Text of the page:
That is with middle school students.  The younger ones are not stuck in that structure yet and I see them try new things and explore in a different approach.  Do we lose the ability to play in our work as we get older?  Is it squeezed out of us as we are all set on the same learning track?

I hope to be that teacher, the one that helps break that pattern and allows students to explore, to play, to learn through failure as well as success.

Wednesday, February 9, 2011

MUST it be a typed paper?

Must it be a typed paper, assigned as homework, and passed in for assessment?  All the time?  How incredibly stifling.

Let's give students unique options to express themselves and their learning.  Here is an example from an 8th grade Social Studies class in which students used ZooBurst to create "pop up" books of their research.  Using text and visuals, they express their learning.  For the next project, maybe add some audio!

What creative options do YOU give to students?



Monday, February 7, 2011

Goal #6 - Invite Them In

“There is no persuasiveness more effectual than the transparency of a single heart, of a sincere life.”
by Joseph Barber Lightfoot


Short-term- Brainstorm ways to invite a teacher, parent, or administrator to see the learning taking place in your classroom. You can do this by publishing your students’ work online on a wiki, blog, or school website. You can Ustream a lesson. You can create a video with the kids and have a movie night where you invite the staff and parents to watch the class videos while eating snacks!

Long-term- In what ways can you be more transparent? How can you make your instruction transparent to others at least once a week? Do you currently publish students’ work online or have your lesson plans available for the parents to see what is happening in the classroom?


Today, my 7th graders had big presentations that they have been preparing for over a period of weeks.  They were presenting in front of their competitors (it was a challenge to win) and a "Board of Investors" who would determine the winners.  The Board was comprised of volunteer staff members from throughout the school.  We had, for one session, a 2nd grade teacher, the librarian, a 5th grade teacher, and a 3rd grade teacher sitting on the Board (an administrator stopped by to watch, but not participate).  The 8th graders get their turn tomorrow!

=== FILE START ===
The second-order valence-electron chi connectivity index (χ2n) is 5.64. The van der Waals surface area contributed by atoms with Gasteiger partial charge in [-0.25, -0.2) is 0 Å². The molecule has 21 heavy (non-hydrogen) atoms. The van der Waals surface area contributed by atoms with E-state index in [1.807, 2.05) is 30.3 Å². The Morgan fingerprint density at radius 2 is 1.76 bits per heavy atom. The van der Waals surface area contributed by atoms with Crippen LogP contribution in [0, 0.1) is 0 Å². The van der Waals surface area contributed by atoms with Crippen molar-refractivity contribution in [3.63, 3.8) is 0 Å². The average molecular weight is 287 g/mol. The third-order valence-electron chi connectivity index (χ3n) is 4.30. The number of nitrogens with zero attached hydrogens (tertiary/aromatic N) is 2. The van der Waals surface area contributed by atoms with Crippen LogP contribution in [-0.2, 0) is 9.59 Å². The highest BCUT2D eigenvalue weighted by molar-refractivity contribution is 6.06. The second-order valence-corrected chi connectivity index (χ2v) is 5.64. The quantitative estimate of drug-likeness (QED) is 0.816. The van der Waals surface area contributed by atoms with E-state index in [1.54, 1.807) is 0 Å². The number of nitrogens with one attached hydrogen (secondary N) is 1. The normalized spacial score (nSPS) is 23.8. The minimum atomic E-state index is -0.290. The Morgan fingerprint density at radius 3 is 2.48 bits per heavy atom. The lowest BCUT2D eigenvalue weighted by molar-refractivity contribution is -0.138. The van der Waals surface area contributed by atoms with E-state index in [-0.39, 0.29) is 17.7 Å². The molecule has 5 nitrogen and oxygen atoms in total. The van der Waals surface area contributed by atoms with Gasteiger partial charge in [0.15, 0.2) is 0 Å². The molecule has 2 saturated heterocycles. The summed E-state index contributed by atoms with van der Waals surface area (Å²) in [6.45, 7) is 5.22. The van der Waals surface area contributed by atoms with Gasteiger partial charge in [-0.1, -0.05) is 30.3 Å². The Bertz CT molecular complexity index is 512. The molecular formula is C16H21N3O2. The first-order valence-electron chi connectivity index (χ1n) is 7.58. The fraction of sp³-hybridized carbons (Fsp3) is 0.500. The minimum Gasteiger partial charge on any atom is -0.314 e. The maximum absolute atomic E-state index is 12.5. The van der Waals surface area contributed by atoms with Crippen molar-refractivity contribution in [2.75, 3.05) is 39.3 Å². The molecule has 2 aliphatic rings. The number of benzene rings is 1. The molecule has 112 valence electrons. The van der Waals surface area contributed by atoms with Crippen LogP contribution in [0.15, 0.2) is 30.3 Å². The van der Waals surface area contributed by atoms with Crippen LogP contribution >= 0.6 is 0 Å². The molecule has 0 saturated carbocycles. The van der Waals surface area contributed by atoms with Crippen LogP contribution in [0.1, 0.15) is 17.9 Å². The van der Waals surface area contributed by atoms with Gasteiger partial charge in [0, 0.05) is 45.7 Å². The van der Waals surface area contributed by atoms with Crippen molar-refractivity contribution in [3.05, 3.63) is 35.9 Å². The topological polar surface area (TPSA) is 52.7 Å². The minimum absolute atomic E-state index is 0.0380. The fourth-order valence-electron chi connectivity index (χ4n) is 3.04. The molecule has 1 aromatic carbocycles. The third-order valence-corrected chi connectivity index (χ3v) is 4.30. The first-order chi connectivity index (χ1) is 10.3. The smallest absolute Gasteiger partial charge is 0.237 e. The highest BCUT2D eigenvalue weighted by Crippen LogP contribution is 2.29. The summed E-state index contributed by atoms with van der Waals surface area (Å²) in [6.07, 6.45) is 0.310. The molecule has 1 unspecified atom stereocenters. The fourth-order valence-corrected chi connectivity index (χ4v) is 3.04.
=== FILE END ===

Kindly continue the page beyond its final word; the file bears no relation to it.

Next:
It's great to have staff members see the students in an environment they don't usually get to view.  Students knew that this presentation was "official" with this authentic audience and took it very seriously.  A win-win situation.

I have published some work from my 6th graders - they had a lot of fun with Jenuine Tech's holiday card project!  We participate in projects such as the 6 word memoir.  Students create their own websites (6th graders use Weebly and 7th/8th graders use Google Sites) to keep reflections, projects, and their own creative interests.

It is so important that students get the chance to share and view learning.  I do not have an environment in which we can post student pictures online at will, so videos and the like are not an option right now.  We could do, however, some audio (and every student has an avatar or two ready to go!).  My 6th graders are enjoying adding Vocaroo audio to their websites for a project on Egypt.

One of my goals is to do some projects with Skype, such as the Around the World with 80 Schools project.  That is one way to invite fellow students in!

And... as much as possible... my door to the Media Lab is OPEN!  This invites anyone passing by to take a peek and see what we are up to!

Goal #5 - Reflect, Step Back, Act

“Follow effective action with quiet reflection. From the quiet reflection will come even more effective action.”
by Peter F. Drucker


Short-term- Reflect on your best and worst lesson this week or last semester then share this reflection. Want to go the extra mile? Read comments on the blog and respond to some of the questions and struggles of others in our community!

Long-term- Try recording a lesson live and having a colleague evaluate it. Also, develop a routine to take one day to reflect on your communication with your colleagues, students’ parents, or administrators!


One of the worst things I have found is when I take material from other sources (rubrics, tables, etc.) and do not personalize them enough.  In the middle of an activity, I realize that the students are confused and the material isn't working the way I want it to.  This is completely my fault as I try to save time or try to "wing it" too much.

It's much better for me to take the extra time and really think through the activity and modify materials for my needs.  Even when this means starting from scratch, which is honestly what I do the majority of the time!  I just never seem to find activities and materials for what I want to accomplish in my media lab!  One of my own personal goals is to publish some of my lessons and activities online.